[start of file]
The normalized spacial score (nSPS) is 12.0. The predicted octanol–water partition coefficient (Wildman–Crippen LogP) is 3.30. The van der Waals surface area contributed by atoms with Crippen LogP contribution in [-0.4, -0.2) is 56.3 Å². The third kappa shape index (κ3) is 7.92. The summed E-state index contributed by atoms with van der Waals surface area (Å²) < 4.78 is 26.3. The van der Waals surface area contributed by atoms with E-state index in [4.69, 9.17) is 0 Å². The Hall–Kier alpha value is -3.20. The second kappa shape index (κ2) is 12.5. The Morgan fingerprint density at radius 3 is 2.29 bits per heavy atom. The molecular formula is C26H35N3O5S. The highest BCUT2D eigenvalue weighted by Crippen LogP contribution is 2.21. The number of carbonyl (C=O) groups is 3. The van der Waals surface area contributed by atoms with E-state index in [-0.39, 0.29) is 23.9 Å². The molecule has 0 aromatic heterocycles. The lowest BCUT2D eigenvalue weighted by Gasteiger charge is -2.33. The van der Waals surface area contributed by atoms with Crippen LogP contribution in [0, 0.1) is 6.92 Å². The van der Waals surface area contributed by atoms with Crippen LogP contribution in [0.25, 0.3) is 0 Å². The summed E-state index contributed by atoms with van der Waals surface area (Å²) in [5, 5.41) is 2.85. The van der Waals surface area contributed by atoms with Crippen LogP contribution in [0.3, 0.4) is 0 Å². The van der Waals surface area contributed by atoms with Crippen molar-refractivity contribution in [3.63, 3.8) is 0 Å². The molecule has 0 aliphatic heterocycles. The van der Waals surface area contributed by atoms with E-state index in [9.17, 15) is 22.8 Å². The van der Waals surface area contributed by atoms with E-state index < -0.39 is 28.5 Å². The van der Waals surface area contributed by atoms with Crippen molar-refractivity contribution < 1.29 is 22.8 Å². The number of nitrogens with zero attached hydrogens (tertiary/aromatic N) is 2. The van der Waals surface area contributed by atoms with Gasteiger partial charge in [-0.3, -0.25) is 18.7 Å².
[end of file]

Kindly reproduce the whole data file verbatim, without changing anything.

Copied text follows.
The normalized spacial score (nSPS) is 12.0. The predicted octanol–water partition coefficient (Wildman–Crippen LogP) is 3.30. The van der Waals surface area contributed by atoms with Crippen LogP contribution in [-0.4, -0.2) is 56.3 Å². The third kappa shape index (κ3) is 7.92. The summed E-state index contributed by atoms with van der Waals surface area (Å²) < 4.78 is 26.3. The van der Waals surface area contributed by atoms with E-state index in [4.69, 9.17) is 0 Å². The Hall–Kier alpha value is -3.20. The second kappa shape index (κ2) is 12.5. The Morgan fingerprint density at radius 3 is 2.29 bits per heavy atom. The molecular formula is C26H35N3O5S. The highest BCUT2D eigenvalue weighted by Crippen LogP contribution is 2.21. The number of carbonyl (C=O) groups is 3. The van der Waals surface area contributed by atoms with E-state index in [-0.39, 0.29) is 23.9 Å². The molecule has 0 aromatic heterocycles. The lowest BCUT2D eigenvalue weighted by Gasteiger charge is -2.33. The van der Waals surface area contributed by atoms with Crippen LogP contribution in [0, 0.1) is 6.92 Å². The van der Waals surface area contributed by atoms with Crippen LogP contribution in [0.25, 0.3) is 0 Å². The summed E-state index contributed by atoms with van der Waals surface area (Å²) in [5, 5.41) is 2.85. The van der Waals surface area contributed by atoms with Crippen LogP contribution in [0.3, 0.4) is 0 Å². The van der Waals surface area contributed by atoms with Crippen molar-refractivity contribution in [3.63, 3.8) is 0 Å². The molecule has 0 aliphatic heterocycles. The van der Waals surface area contributed by atoms with E-state index in [9.17, 15) is 22.8 Å². The van der Waals surface area contributed by atoms with E-state index < -0.39 is 28.5 Å². The van der Waals surface area contributed by atoms with Crippen molar-refractivity contribution < 1.29 is 22.8 Å². The number of nitrogens with zero attached hydrogens (tertiary/aromatic N) is 2. The van der Waals surface area contributed by atoms with Gasteiger partial charge in [-0.3, -0.25) is 18.7 Å².